The notion of intellectual curiosity came up during my keynote last week. In a brief exercise around culture and values a woman in the audience raised the notion of curiosity as a corporate value (she earned a quick $20 spot for her contribution). Powerful. We are living and working in a time of accelerating change. Discovery. Reinvention. Intellectual curiosity and questioning the status quo should be embraced and required among progressive leadership in the approach to business strategy and performance planning. I used to shudder when I would hear the words, “follow the formula” at work. It seemed so crystal clear to me this was the mantra of an ending era. This time around the previous history was no longer going to predict future performance. This time around there wasn’t a clear pattern. Trend line. Process map. Nope. We have never been through this before. We could analyze the previous thirty years of performance against any economic indicator we wanted. Only to draw the same clear and compelling conclusion: it doesn’t really matter. What was good enough to get us here was clearly not going to get us where we needed to go. Now we had to invent! That notion is quite exciting to some. Rather painful to those trying to command and control a compromised position in the marketplace. The curious among us are required for this task. It is a brave new world at work. Curiosity is a core value of mine. I am naturally drawn to those that question the existing order of things. I have always done a bit of that myself. I wanted to know why. Unfortunately, curiosity runs counter to our conditioning. We are conditioned at an early age to follow the formula. Not to talk back. Read the instructions. Do what we’re told. Not ask so many questions. Hand in our homework (which lead to my 6 month boycott and subsequent F in Trigonometry class in High School – not my best moment as a Change Agent). We show up at work and do the same. Don’t talk back. Wait for the instructions. Do what we are told. Don’t ask challenging questions. Hand in our homework. Unfortunately that is exactly the kind of conditioning that runs counter to what is so necessary to thrive at work today – change, innovation, category disruption. It also runs counter to the traditional command and control style of leadership. Today, more open, collaborative, transparent, relational, risk tolerant, even tempered, experiment oriented, humble leaders are better positioned to stimulate the new ideas and disruptive thinking required to advance. Are you curious? The enclosed webinar, recorded last week (Engage. Inspire. Empower.) provides some specific ideas and areas of concentration for today’s progressive leader around employee engagement and work style design. In case you missed it.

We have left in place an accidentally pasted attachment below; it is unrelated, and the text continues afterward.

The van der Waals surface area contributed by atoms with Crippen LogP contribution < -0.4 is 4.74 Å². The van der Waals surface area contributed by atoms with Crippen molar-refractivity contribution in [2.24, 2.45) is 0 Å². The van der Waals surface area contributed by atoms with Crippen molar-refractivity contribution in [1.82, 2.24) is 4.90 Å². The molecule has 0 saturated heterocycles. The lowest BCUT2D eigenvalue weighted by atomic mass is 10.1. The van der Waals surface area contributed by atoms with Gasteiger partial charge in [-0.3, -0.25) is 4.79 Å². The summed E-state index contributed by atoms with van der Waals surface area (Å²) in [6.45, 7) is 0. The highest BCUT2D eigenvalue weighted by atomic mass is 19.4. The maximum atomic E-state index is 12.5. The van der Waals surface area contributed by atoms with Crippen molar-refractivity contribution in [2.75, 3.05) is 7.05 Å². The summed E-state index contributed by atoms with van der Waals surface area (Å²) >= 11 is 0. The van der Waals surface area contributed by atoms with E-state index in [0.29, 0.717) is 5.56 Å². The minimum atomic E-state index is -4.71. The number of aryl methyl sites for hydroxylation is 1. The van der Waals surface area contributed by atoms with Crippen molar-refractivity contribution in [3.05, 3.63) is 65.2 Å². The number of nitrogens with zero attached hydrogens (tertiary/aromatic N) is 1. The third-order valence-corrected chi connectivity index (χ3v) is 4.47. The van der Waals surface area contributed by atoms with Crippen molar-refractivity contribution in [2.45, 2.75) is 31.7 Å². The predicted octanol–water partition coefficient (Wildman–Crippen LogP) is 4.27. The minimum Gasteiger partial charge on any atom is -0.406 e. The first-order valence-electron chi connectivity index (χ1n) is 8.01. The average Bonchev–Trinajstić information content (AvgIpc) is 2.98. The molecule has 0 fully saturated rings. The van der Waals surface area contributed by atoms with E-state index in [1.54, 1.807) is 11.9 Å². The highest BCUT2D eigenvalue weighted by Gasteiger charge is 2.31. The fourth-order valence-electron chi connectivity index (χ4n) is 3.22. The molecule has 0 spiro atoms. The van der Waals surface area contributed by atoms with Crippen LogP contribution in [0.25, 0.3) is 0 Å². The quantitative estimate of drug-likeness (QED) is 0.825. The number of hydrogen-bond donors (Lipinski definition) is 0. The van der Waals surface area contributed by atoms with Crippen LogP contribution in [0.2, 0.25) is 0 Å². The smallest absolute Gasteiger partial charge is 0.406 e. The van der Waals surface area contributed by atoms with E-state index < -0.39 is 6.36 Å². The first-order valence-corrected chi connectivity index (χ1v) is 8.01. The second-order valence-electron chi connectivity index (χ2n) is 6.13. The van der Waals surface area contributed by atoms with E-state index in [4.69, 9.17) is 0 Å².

Ryan Estis is a Keynote Speaker & Management Consultant blogging about business performance.